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    With God at the Helm

    A New Jersey Knight was the first to ferry passengers to safety after Flight 1549 landed on the Hudson

    by John Burger 3/1/2019
    Capt. Lombardi stands with Capt. Sullenberger in New York City during the filming of Sully in October 2015. Photo courtesy of Vincent Lombardi


    It all happened very fast: US Airways Flight 1549 collided with a flock of geese and lost engine power just two minutes after taking off from New York’s LaGuardia Airport. Capt. Chesley B. “Sully” Sullenberger brought the airliner down on the Hudson River just four minutes later. And three minutes after the jet hit the water, Capt. Vincent Lombardi arrived in his ferry boat, the first on the scene to rescue passengers.

    More vessels followed, and the swift reaction of Lombardi, his crew and others helped to avert a catastrophe on Jan. 15, 2009. All 155 on board the plane were saved in the dramatic landing, which has come to be known as the “Miracle on the Hudson.”

    Some people involved, however, take exception to that nickname.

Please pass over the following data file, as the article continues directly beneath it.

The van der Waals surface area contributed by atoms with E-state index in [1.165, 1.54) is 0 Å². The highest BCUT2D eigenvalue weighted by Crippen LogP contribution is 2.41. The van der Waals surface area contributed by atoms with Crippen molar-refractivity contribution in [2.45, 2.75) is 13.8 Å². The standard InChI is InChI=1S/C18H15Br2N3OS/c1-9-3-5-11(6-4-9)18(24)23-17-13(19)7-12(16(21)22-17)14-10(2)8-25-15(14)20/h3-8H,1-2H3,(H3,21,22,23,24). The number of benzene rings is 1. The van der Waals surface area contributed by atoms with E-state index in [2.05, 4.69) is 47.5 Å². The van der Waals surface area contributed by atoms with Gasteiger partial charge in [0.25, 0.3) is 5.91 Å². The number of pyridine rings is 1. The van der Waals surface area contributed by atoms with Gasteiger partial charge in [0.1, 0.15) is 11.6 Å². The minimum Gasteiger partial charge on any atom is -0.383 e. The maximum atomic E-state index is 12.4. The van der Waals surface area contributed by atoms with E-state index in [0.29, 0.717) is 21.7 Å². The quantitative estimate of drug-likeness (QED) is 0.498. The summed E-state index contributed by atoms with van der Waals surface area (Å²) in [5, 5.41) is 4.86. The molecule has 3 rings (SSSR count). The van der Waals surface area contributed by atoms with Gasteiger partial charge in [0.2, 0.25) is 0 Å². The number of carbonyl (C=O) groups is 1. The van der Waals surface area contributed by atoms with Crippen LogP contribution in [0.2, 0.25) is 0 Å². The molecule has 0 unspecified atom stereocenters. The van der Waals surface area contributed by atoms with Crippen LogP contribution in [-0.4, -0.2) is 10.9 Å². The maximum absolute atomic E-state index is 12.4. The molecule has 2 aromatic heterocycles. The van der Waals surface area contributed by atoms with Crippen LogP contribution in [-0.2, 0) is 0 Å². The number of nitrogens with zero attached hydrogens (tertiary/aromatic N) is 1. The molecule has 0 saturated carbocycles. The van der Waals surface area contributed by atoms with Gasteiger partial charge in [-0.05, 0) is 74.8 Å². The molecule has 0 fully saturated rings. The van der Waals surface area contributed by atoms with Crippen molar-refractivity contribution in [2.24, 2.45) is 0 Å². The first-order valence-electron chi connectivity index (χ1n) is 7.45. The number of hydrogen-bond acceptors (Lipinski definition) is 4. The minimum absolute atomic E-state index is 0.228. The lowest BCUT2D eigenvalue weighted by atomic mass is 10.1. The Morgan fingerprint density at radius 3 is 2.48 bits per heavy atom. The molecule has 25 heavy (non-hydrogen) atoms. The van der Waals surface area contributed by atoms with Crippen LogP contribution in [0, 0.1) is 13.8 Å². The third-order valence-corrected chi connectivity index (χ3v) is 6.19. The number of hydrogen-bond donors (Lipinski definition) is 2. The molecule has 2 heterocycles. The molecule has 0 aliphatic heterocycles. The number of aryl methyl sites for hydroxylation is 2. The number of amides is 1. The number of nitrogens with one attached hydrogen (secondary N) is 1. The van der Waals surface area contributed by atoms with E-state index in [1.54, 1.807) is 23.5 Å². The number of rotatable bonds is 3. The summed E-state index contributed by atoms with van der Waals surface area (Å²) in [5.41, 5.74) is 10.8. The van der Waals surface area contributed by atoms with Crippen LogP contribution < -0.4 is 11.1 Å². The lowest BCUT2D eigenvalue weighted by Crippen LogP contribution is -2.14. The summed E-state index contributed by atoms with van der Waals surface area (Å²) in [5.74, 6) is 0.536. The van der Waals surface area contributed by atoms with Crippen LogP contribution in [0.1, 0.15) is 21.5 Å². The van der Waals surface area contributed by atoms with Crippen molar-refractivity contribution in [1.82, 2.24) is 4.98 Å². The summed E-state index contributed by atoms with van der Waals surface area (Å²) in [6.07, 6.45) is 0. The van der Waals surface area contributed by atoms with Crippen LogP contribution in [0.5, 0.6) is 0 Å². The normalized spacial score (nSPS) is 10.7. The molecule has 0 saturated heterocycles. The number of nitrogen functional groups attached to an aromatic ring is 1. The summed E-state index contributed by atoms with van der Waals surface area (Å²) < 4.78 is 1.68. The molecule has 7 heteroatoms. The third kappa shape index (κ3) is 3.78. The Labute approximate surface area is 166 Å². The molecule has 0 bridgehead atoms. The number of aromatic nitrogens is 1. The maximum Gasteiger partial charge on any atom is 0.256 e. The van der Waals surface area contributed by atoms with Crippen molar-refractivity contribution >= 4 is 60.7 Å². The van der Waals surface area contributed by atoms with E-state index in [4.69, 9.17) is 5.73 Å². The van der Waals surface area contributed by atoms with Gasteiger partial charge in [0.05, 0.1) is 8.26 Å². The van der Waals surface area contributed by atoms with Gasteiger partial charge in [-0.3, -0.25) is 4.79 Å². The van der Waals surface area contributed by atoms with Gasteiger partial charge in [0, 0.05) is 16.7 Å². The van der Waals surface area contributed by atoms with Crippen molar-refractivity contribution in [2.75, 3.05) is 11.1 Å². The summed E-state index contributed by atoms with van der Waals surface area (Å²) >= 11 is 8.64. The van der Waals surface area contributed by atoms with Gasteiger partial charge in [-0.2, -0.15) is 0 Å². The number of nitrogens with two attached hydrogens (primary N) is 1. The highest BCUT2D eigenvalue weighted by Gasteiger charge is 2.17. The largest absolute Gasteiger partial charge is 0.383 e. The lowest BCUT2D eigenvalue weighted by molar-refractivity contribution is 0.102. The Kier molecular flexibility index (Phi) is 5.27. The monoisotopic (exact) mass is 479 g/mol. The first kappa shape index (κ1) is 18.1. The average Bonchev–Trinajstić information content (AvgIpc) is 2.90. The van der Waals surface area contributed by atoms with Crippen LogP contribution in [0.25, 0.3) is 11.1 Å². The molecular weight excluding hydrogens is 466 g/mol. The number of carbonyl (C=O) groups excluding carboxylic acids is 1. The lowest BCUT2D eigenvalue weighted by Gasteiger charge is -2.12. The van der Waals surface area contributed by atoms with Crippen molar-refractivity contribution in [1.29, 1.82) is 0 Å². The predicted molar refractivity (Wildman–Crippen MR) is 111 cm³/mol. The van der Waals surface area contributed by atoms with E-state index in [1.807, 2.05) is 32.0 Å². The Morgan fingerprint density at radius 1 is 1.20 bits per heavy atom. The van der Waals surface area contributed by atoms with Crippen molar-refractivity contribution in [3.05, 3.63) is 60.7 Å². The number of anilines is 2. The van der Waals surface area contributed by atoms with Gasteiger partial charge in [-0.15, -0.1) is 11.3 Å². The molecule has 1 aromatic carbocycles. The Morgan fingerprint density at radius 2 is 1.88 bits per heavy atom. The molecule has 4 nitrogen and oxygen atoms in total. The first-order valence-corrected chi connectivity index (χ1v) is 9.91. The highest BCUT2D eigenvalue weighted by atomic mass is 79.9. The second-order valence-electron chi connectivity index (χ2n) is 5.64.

“Was it a miracle?” an ABC News reporter asked Capt. Sullenberger on the 10th anniversary of the event.

    “No,” he responded. “It was hard work, on the part of many people and an entire industry over many decades. So it was everyone pulling together, to not let anyone die.”

    Lombardi, grand knight of Montclair (N.J.) Council 1277, acknowledges the skill and quick thinking demonstrated by the plane’s captain and crew. Like airline pilots, mariners go through rigorous training and need to know how to respond in all kinds of unexpected situations to keep their passengers safe. Even so, he saw God’s hand at work that day.

    With 33 passengers aboard, Lombardi’s New York Waterway ferry, the Thomas Jefferson, had just pushed off from the West 39th Street pier in Manhattan. Lombardi spotted the plane just after it had hit the water and was coming to a stop.

    He immediately summoned his two crew members and headed toward the downed plane.

    “Listen, we have a man overboard situation,” he said, warning the crew to prepare for the possibility of encountering seriously injured passengers, or worse. He also recalls praying for the Virgin Mary’s intercession as he sped to the site.

    As they approached, Lombardi slowed the boat to minimize the wake, which might have knocked people off the wings and emergency chutes. He called over the hailer to the frightened airline passengers: “I’m gonna try to angle the boat so you guys can just step off the wing and right onto my ladder.”

    It was a tricky maneuver. Lombardi’s first attempt failed because of the flow of the ebb tide, so he made another approach.

    “I had to hold my boat on an angle over a wing, on a plane that was slowly moving, with the tide pushing it down on me,” he recounted. “I thought, ‘Somebody’s steering this boat, because I can’t handle a boat this well.’”

    The Thomas Jefferson carried 56 wet and shivering passengers to safety; other New York Waterway ferries and a New York City Fire Department boat retrieved the rest.